Adel Abdel-Mahdi’s resignation as Iraq’s prime minister on Saturday, Nov. 30, confirmed that Iraq’s 22 million Shiites (out of a 39 million population) are being torn apart by a potential internal Shiite war. More than 400 people were killed in three months of protest and 16,000 injured. At least 40 died on Friday, most from gunfire.
The protest against corruption and failure of government sweeping the Shiite south and parts of Baghdad is pitting opponents of Iranian influence against the Shiite militias loyal to Iran which defer to Al Qods chief Gen. Qassem Soleimani. By stepping down, the prime minister responded to the demand of Iraq’s top Shiite cleric, Grand Ayatollah Ali al-Sistani, who condemned the use of force against protesters and called for a new government.
DEBKAfile analyses the root- causes leading up to the current crisis.
- The last Iran-Iraq war was fought 40 years ago when Saddam Hussein led Sunni rule in Iraq and the Shiites were an oppressed minority.
- The current crisis finds Baghdad ruled by Shiite politicians. They command Shiite militias of quarter of a million officers and men, which are more powerful than Iraq’s national army and armed with more advanced weaponry.
- However, the split allegiances of those militias are the cause of the unfolding internecine war, since, through them, Tehran calls the shots for the Baghdad government.
- Iran’s supreme leader Ayatollah Ali Khamenei entrusted Gen. Soleimani with the “Iraq file.” His task is to employ Iraqi militias to forcibly incorporate Iraq in Iran’s Shiite arc of influence, along with Syria and Lebanon. But the Al Qods chief missed a beat by being too focused on his task to notice the increasing restiveness of a population deprived of proper services and jobs under a failing economy and deep corruption. He first responded by transforming the loyal Badr Brigades militia into a political party, the Badr Organization, which took its place in parliament as one of the largest factions.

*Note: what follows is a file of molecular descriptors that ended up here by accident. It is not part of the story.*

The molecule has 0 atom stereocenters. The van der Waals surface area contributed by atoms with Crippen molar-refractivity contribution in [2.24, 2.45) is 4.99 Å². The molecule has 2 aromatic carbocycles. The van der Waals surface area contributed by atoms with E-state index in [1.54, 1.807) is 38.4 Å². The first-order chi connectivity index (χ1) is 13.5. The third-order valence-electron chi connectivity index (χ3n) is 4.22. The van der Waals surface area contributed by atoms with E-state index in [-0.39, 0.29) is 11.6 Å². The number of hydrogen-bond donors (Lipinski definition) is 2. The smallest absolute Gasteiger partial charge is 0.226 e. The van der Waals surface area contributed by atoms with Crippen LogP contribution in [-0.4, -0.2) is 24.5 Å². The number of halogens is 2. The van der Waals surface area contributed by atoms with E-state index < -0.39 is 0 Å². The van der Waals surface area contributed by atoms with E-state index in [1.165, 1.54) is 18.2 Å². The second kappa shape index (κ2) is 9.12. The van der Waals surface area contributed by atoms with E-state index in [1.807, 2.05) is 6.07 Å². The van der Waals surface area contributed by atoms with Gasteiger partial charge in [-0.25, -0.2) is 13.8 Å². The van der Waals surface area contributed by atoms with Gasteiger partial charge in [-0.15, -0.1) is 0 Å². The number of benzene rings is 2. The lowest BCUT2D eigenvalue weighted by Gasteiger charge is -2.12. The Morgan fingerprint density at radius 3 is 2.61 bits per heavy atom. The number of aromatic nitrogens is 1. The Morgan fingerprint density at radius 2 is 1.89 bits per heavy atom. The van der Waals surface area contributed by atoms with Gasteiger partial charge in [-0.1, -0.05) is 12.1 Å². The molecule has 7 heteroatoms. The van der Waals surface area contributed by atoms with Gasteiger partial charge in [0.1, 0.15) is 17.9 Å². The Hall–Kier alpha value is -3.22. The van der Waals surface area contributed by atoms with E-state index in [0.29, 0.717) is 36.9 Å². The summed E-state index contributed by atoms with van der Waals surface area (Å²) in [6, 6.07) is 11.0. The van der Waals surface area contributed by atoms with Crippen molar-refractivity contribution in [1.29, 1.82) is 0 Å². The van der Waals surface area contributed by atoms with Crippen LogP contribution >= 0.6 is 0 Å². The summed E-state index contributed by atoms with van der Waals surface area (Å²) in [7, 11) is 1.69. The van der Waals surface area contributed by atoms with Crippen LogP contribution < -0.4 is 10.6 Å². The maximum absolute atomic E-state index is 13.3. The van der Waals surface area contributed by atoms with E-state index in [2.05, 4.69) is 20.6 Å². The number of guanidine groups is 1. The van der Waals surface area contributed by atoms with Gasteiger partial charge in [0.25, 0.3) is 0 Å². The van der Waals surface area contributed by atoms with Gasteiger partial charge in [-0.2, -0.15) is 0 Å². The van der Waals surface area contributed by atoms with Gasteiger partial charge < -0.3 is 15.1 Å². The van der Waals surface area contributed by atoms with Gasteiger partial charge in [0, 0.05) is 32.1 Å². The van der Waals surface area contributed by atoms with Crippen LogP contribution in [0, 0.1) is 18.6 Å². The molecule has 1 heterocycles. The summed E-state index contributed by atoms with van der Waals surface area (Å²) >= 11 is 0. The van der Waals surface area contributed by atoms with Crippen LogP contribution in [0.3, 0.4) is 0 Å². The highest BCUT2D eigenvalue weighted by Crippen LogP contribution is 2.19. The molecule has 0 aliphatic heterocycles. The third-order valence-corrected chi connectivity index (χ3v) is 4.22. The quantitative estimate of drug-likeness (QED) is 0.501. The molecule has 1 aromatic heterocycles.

- Officials of the Shiite-led government in Baghdad, meanwhile, instead of developing the war-torn country and its oil-based economy, busied themselves with promoting Iranian influence, while amassing personal wealth and positions of strength for themselves and their personal militias.
- They took no interest in the quiet competition going forward between the Iraqi and Iranian clerical establishments for control of the world’s 150 million Shiite Muslims. The question of which is superior between Qom in Iran and Najaf and Karbala in Iraq has never been resolved. For now, Iraq’s Grand Ayatollah Hossein Ali al-Sistani, aged 90 and 45-year old Moqtada Sadr hold the edge over their Iranian colleagues. And it is they who are most adamantly opposed to Iran’s dominant influence in Baghdad and the machinations of its agent Gen. Soleimani. The motives behind this power contest are therefore both national and religious.
- The protest demonstrations started out in October under the slogan of “The Iraqi Intifada of 2019” marking them as an uprising against Iran’s dominant footprint in Baghdad as well as their other grievances.
On Saturday, after burning the Iranian consulate in Najaf, they celebrated the prime minister’s resignation, but went on to demand an end to Iran’s interference in Iraq’s internal affairs.
- The protesters remained defiant amid a bloody crackdown. After the burning of the Najaf consulate, Gen. Soleimani made the huge mistake of ordering Iraqi Shiite militias led by Al Qods officers to suppress the street riots in Najaf and Nasiriya with live ammunition as well tear gas. More than 40 protesters were killed in 24 hours. The Iranian general was reported late on Saturday to be planning to go to the extreme of deploying loyal Iraqi militias to seize control of Najaf in order to silence Ayatollah Sistani.
- The Iraqi protest movement’s battle with armed pro-Iranian gunmen is fast descending into a showdown that will determine not just who rules Baghdad but the fate of Iran’s influence in Iraq,